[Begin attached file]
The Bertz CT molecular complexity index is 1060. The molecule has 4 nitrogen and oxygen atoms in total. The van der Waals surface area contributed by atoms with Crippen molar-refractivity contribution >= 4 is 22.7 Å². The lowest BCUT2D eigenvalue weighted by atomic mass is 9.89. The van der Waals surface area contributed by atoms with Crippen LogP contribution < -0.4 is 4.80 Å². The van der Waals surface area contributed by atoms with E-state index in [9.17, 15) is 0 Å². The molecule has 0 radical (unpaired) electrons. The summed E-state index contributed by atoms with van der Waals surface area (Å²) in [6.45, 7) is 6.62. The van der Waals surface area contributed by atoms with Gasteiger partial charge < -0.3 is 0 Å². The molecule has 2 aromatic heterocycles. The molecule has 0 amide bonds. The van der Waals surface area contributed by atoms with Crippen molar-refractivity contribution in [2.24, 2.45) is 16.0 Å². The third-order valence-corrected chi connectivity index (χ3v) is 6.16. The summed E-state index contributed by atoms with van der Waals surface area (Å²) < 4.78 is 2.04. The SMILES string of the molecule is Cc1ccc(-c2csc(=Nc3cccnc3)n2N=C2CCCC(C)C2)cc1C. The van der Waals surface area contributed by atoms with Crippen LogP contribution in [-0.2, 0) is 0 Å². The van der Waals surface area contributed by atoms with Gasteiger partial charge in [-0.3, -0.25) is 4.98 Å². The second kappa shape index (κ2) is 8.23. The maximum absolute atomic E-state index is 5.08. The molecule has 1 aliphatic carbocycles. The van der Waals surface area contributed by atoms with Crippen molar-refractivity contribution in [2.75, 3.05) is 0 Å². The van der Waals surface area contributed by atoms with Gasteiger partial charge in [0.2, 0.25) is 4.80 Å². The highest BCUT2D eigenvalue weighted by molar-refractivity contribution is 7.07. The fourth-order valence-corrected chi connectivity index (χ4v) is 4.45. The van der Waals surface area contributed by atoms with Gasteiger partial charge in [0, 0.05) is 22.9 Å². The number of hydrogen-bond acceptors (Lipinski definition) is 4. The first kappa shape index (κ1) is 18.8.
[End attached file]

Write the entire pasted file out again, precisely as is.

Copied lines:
The Bertz CT molecular complexity index is 1060. The molecule has 4 nitrogen and oxygen atoms in total. The van der Waals surface area contributed by atoms with Crippen molar-refractivity contribution >= 4 is 22.7 Å². The lowest BCUT2D eigenvalue weighted by atomic mass is 9.89. The van der Waals surface area contributed by atoms with Crippen LogP contribution < -0.4 is 4.80 Å². The van der Waals surface area contributed by atoms with E-state index in [9.17, 15) is 0 Å². The molecule has 0 radical (unpaired) electrons. The summed E-state index contributed by atoms with van der Waals surface area (Å²) in [6.45, 7) is 6.62. The van der Waals surface area contributed by atoms with Gasteiger partial charge < -0.3 is 0 Å². The molecule has 2 aromatic heterocycles. The molecule has 0 amide bonds. The van der Waals surface area contributed by atoms with Crippen molar-refractivity contribution in [2.24, 2.45) is 16.0 Å². The third-order valence-corrected chi connectivity index (χ3v) is 6.16. The summed E-state index contributed by atoms with van der Waals surface area (Å²) < 4.78 is 2.04. The SMILES string of the molecule is Cc1ccc(-c2csc(=Nc3cccnc3)n2N=C2CCCC(C)C2)cc1C. The van der Waals surface area contributed by atoms with Crippen LogP contribution in [-0.2, 0) is 0 Å². The van der Waals surface area contributed by atoms with Gasteiger partial charge in [-0.3, -0.25) is 4.98 Å². The second kappa shape index (κ2) is 8.23. The maximum absolute atomic E-state index is 5.08. The molecule has 1 aliphatic carbocycles. The van der Waals surface area contributed by atoms with Crippen molar-refractivity contribution in [2.75, 3.05) is 0 Å². The van der Waals surface area contributed by atoms with Gasteiger partial charge in [0.2, 0.25) is 4.80 Å². The highest BCUT2D eigenvalue weighted by molar-refractivity contribution is 7.07. The fourth-order valence-corrected chi connectivity index (χ4v) is 4.45. The van der Waals surface area contributed by atoms with Gasteiger partial charge in [0, 0.05) is 22.9 Å². The number of hydrogen-bond acceptors (Lipinski definition) is 4. The first kappa shape index (κ1) is 18.8.